The church is God’s design. Leadership. Accountability. Gifting. Community. Fellowship. Worship. It’s His design for His people, and you don’t get to bypass that structure just because you’re embarrassed by a church group that shows up in your part of the world wearing matching T-shirts. The church cannot be replaced. You can be her servant, but not her substitute.
Romans 12:3 warns us not to think too highly of ourselves. You are expendable. Any Spirit-led “volunteer” missionary can replace your language ability and cultural insight with a google search and a few hours in a smoky bar with a national. You’re not special. And you won’t get far without the direct involvement of the churches that send you.
Immediate. You can find and fund a small business in a developing nation in under five minutes on Kiva.org. Buy a pair of Tom’s Shoes, and a second pair is sent to a needy child in a developing nation (you can actually go on a “Shoe Drop” trip and deliver the shoes yourself). The action is (or, at least feels) immediate. Typical mission trips have been cast more as investments in the future. Nobody believes in the future anymore.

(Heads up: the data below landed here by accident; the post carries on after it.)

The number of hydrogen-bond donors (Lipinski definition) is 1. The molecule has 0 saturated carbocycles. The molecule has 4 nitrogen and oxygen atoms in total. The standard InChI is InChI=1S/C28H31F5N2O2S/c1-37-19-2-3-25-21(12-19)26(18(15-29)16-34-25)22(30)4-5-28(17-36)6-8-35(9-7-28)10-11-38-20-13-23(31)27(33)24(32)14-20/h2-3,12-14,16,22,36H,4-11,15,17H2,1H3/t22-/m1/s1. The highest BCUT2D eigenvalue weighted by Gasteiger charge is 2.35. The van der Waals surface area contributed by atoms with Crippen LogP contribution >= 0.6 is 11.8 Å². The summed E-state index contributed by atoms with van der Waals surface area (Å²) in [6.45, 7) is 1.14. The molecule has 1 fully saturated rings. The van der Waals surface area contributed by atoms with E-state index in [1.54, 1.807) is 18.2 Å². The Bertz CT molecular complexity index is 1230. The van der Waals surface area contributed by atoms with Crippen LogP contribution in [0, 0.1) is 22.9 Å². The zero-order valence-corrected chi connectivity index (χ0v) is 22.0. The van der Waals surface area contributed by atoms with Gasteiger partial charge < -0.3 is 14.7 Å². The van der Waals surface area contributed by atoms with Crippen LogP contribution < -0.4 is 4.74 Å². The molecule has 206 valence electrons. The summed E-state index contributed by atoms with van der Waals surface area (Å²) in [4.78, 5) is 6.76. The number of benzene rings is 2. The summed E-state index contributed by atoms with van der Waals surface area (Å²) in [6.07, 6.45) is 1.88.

Tangible. Extreme (American) pragmatism is always concerned with the bottom line. Value is determined by dividing the total cost of involvement by the measurable results. People want to know that their work is producing something. At the end of the day, people want to be able to point to the building they built, the people they fed, or the number of salvations and say, “This was worth it.”
Socially acceptable. Everyone thinks (or, at least says they think) that it’s cool to support fair trade or finance micro-enterprises or buy shoes for the shoeless. If Bono, Coldplay, and all my Facebook friends are talking about it, it’s cool. No one gets ridiculed for wanting to save Darfur or free Tibet. Getting time off of work to help plant a church in Malaysia, however, can be difficult.
Pendulum swing. After years of prayerwalking, backyard Bible clubs, and tract spamming on strictly “spiritual” trips, believers are looking for better ways to connect with people. The missions scene tends to go back and forth between social ministries (feeding the hungry, digging wells, medical missions) to a more decidedly “spiritual” focus (“reaching unreached people groups,” public gospel presentations, etc). Things now are trending toward social action.